In the 90’s it was widely believed in this country that as far as gay rights were concerned, Israel was one of the most progressive states in the world.
This opinion was based on the High Court of Justice ruling of 1994, in the case of Jonathan Danilowitz against El Al, which ordered employers to grant equal benefits to partners of the same sex. Also contributing to this opinion was the IDF’s decision in 1993 to rescind the restrictions on gays and lesbians’ service in classified positions.
This opinion is no longer relevant. In the past 20 years the democratic world has undergone a change regarding this issue and Israel was left behind.
More and more states have recognized same-sex relationships − whether as a registered union with rights identical to those acquired by marriage, or by enabling gay spouses to marry.
The U.S. Supreme Court’s landmark decision on Wednesday, forcing the federal government to recognize same-sex marriages in states where it is legal, is a significant step in this development. The court also upheld a lower court ruling finding the ban on such marriages in California unconstitutional.
Thus the United States joined France, New Zealand, Uruguay, Brazil and soon Britain, which have made the change this year. The Western world has had its say − it accepts same-sex marriages and recognizes them.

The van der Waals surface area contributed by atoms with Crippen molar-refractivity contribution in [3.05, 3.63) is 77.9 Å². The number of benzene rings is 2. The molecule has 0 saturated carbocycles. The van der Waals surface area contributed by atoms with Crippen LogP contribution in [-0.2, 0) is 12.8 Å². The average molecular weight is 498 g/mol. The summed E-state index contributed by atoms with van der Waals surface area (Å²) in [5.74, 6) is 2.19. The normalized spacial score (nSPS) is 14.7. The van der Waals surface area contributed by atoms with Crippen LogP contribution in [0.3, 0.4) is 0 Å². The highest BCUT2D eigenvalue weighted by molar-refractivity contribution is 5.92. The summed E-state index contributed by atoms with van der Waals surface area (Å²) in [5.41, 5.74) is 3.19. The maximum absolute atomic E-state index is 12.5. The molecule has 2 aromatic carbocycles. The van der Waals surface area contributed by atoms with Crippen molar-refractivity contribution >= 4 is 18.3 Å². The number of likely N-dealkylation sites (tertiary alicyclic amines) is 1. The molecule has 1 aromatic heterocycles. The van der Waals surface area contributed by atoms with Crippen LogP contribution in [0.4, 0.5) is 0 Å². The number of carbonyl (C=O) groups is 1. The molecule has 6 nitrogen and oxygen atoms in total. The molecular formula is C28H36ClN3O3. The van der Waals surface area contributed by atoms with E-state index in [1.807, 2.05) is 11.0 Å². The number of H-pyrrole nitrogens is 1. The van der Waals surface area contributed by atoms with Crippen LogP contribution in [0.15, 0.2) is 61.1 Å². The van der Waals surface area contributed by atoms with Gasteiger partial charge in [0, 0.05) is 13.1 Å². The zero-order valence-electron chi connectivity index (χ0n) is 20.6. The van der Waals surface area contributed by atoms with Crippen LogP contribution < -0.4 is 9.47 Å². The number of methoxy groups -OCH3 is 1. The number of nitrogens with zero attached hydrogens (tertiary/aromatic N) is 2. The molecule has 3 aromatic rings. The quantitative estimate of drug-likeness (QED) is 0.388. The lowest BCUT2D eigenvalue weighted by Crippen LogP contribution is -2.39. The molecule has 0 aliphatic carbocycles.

In Israel the rights of same-sex spouses have been recognized, following the Danilowitz ruling, and on the basis of the common-law spouse institution and the position adopted by former Attorney General Menachem Mazuz.
Also, following a High Court of Justice ruling of 2006, based on the Cyprus marriage precedent, gay couples who were married abroad can register as married with the Population registrar in Israel.
But complete equality is yet to be achieved. Common-law spouses may be required to prove their relationship again in a manner that subjects them, especially those without access to information and legal aid, to an unequal burden. Surrogacy is also closed to them in Israel and the option of adoption is mainly theoretical.
Israel must join the wave of recognition in the Western world and enable civil marriage to all, including same-sex partners.
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